Journal of Psychosocial Oncology 01/2010; 28(1):79-97. · 1.04 Impact Factor
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    Kristin A Fletcher, Frances Marcus Lewis, Mel R Haberman
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    ABSTRACT: To describe spouses' reported cancer-related demands attributed to their wife's breast cancer, and to test the construct and predictive validity of a brief standardized measure of these demands. Cross-sectional and longitudinal data were obtained from 151 spouses of women newly diagnosed with non-metastatic breast cancer. Descriptive statistics were computed to describe spouses' dominant cancer-related demands, and multivariate regression analyses tested the construct and predictive validity of the standardized measure. Five categories of spouses' cancer-related demands were identified, such as concerns about spouses' own functioning, wife's well-being and response to treatment, couples' sexual activities, the family's and children's well-being, and the spouses' role in supporting their wives. A 33-item short version of the standardized measure of cancer demands demonstrated construct and predictive validity that was comparable to a 123-item version of the same questionnaire. Greater numbers of illness demands occurred when spouses were more depressed and had less confidence in their ability to manage the impact of the cancer (F=18.08 (3,103), p<0.001). Predictive validity was established by the short form's ability to significantly predict the quality of marital communication and spouses' self-efficacy at a 2-month interval. The short version of the standardized measure of cancer-related demands shows promise for future application in clinic settings. Additional testing of the questionnaire is warranted. Spouses' breast cancer-related demands deserve attention by providers. In the absence of assisting them, spouses' illness pressures have deleterious consequences for the quality of marital communication and spouses' self-confidence.
    Psycho-Oncology 12/2009; 19(10):1094-101. · 3.51 Impact Factor
  • Frances Marcus Lewis, Emily L. Darby
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    ABSTRACT: This study investigated the effects of parental functioning on adolescent adjustment during the acute phase of treatment for mothers diagnosed with breast cancer. Data from self-and parent-report questionnaires were obtained in the homes of 87 adolescents and 174 parents within six months of the mother's diagnosis. Associations between adolescent adjustment (self-esteem, behavioral problems, anxiety) and parental functioning (depressed mood, parenting quality, and marital adjustment) were examined when neither, one, or both parents were functioning at compromised levels. When both parents had depressed mood, adolescents tended to show increased behavioral problems; maternal depressed mood was the main source of influence. When the quality of the parenting relationship between the adolescent and both parents was poor, adolescents showed significantly lowered self-esteem and increased anxiety. Marital adjustment did not affect adolescent functioning significantly. Maternal depressed mood and the quality of the parent-child relationship significantly influenced adolescent adjustment during the acute phase of the mother's breast cancer.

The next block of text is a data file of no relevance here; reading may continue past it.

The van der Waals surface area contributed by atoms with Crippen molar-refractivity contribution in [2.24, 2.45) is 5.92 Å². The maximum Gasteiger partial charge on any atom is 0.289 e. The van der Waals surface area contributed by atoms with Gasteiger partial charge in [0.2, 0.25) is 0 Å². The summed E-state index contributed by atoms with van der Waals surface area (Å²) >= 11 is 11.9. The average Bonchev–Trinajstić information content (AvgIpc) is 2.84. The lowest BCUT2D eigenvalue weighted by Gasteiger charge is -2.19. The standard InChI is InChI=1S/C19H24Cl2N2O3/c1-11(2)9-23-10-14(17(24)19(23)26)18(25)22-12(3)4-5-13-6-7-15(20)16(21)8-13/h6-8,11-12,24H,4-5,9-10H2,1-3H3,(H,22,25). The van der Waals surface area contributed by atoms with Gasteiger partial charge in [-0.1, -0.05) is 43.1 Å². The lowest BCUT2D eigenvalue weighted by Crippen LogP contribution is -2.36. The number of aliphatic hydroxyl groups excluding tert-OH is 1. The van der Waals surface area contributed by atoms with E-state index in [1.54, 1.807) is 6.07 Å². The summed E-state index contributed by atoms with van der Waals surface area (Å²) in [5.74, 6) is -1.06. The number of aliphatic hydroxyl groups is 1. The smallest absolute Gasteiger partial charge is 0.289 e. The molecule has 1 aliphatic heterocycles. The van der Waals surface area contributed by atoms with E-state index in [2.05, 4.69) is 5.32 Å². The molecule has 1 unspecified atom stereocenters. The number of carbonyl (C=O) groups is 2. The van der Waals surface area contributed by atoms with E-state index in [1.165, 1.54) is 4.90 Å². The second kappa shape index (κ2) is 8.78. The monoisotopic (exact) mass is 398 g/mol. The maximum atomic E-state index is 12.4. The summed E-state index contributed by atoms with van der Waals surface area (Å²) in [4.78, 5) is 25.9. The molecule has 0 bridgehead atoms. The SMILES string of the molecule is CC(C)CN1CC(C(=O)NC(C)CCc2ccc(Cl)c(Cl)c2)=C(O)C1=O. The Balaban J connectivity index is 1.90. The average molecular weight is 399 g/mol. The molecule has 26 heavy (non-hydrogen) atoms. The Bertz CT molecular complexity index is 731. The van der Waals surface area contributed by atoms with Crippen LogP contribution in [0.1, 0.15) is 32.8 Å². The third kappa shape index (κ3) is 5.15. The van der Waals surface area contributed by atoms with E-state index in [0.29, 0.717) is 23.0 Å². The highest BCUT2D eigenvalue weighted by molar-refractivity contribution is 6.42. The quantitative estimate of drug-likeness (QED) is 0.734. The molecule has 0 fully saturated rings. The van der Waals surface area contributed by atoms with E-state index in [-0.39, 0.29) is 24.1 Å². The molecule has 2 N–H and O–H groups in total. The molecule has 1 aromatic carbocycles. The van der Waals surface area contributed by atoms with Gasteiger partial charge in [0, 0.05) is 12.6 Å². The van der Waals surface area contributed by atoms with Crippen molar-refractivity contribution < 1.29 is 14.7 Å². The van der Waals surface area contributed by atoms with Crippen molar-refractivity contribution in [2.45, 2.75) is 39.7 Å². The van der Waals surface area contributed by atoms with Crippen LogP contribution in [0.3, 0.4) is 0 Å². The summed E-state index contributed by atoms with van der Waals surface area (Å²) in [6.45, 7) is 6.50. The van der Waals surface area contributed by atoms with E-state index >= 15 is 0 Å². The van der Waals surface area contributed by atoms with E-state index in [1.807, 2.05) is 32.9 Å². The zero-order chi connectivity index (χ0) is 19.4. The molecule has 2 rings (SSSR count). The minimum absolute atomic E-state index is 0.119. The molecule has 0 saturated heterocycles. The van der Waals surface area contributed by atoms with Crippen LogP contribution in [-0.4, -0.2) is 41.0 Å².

Journal of Psychosocial Oncology. 10/2008; 21(4):81-104.
  • Ellen Hooper Zahlis, Frances Marcus Lewis
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    ABSTRACT: Semistructured interviews were conducted with 26 mothers (aged 35–50 yrs) who had one or more children ( N = 36) aged 8–12 years when they were diagnosed with early stage breast cancer. Formal methods were used to analyze the content of the data inductively. Mothers identified times during their diagnosis and treatment that were most difficult for their children, behaviors they observed indicating that the child was having a difficult time, and factors that prevented them from helping the child during those difficult times. The data provide a partial basis for developing materials, programs, and services designed to minimize the children's distress and to enhance the effectiveness of parenting when a mother has early stage breast cancer. (PsycINFO Database Record (c) 2012 APA, all rights reserved)
    Journal of Psychosocial Oncology 10/2008; · 1.04 Impact Factor
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    ABSTRACT: Depressed mood in spouses of women with breast cancer deleteriously affects their own and their wife's functioning and their marital communication. However, no study has examined why some spouses get depressed whereas others do not, particularly during the first months of diagnosis and treatment, a known difficult time for couples. The current study has two purposes: to test a predictive model of spouses' depressed mood and to evaluate the model's accuracy in distinguishing between normal and clinically depressed spouses. Data were obtained from standardized questionnaires completed by 206 spouses and 206 wives recently diagnosed with nonmetastatic breast cancer. Spouses' depressed mood was measured by the Center for Epidemiological Studies-Depression Scale. A total of 19 variables were extracted from the literature for testing in the model, including psychological, social, demographic, and disease- and treatment-related variables. Spouses were more likely to be depressed if they were older, less well educated, more recently married, reported heightened fears over their wife's well-being, worried about their job performance, were more uncertain about their future, or were in less well-adjusted marriages. The model correctly classified 89.2% of spouses' mood (chi(2) = 79.1; P < .001). Spouses of women with local or regional breast cancer need to be screened for depressed mood and triaged into supportive services to better assist them manage the threat of their wife's breast cancer.